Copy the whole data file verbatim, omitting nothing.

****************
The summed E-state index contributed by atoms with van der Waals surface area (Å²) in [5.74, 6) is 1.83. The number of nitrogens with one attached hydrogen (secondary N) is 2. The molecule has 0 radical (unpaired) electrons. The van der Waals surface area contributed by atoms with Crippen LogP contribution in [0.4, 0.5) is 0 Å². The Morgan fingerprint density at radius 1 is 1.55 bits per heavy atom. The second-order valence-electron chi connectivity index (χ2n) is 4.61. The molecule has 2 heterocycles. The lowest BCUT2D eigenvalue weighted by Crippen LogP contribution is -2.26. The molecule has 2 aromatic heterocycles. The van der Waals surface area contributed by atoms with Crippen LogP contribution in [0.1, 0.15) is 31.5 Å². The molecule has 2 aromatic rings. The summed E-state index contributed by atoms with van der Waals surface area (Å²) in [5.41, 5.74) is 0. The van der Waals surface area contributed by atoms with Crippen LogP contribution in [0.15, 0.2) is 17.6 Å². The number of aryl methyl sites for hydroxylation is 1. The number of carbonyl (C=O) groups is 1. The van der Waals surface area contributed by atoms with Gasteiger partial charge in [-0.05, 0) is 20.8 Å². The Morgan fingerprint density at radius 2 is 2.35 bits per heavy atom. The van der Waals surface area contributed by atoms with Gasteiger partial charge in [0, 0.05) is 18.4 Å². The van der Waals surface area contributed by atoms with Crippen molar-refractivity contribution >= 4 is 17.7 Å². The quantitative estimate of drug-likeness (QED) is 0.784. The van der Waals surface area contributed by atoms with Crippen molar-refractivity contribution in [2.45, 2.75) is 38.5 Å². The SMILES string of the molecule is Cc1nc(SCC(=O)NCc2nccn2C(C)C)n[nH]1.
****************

The summed E-state index contributed by atoms with van der Waals surface area (Å²) in [5.74, 6) is 1.83. The number of nitrogens with one attached hydrogen (secondary N) is 2. The molecule has 0 radical (unpaired) electrons. The van der Waals surface area contributed by atoms with Crippen LogP contribution in [0.4, 0.5) is 0 Å². The Morgan fingerprint density at radius 1 is 1.55 bits per heavy atom. The second-order valence-electron chi connectivity index (χ2n) is 4.61. The molecule has 2 heterocycles. The lowest BCUT2D eigenvalue weighted by Crippen LogP contribution is -2.26. The molecule has 2 aromatic heterocycles. The van der Waals surface area contributed by atoms with Crippen LogP contribution in [0.1, 0.15) is 31.5 Å². The molecule has 2 aromatic rings. The summed E-state index contributed by atoms with van der Waals surface area (Å²) in [5.41, 5.74) is 0. The van der Waals surface area contributed by atoms with Crippen LogP contribution in [0.15, 0.2) is 17.6 Å². The number of aryl methyl sites for hydroxylation is 1. The number of carbonyl (C=O) groups is 1. The van der Waals surface area contributed by atoms with Gasteiger partial charge in [-0.05, 0) is 20.8 Å². The Morgan fingerprint density at radius 2 is 2.35 bits per heavy atom. The van der Waals surface area contributed by atoms with Gasteiger partial charge in [0, 0.05) is 18.4 Å². The van der Waals surface area contributed by atoms with Crippen molar-refractivity contribution >= 4 is 17.7 Å². The quantitative estimate of drug-likeness (QED) is 0.784. The van der Waals surface area contributed by atoms with Crippen molar-refractivity contribution in [2.45, 2.75) is 38.5 Å². The SMILES string of the molecule is Cc1nc(SCC(=O)NCc2nccn2C(C)C)n[nH]1.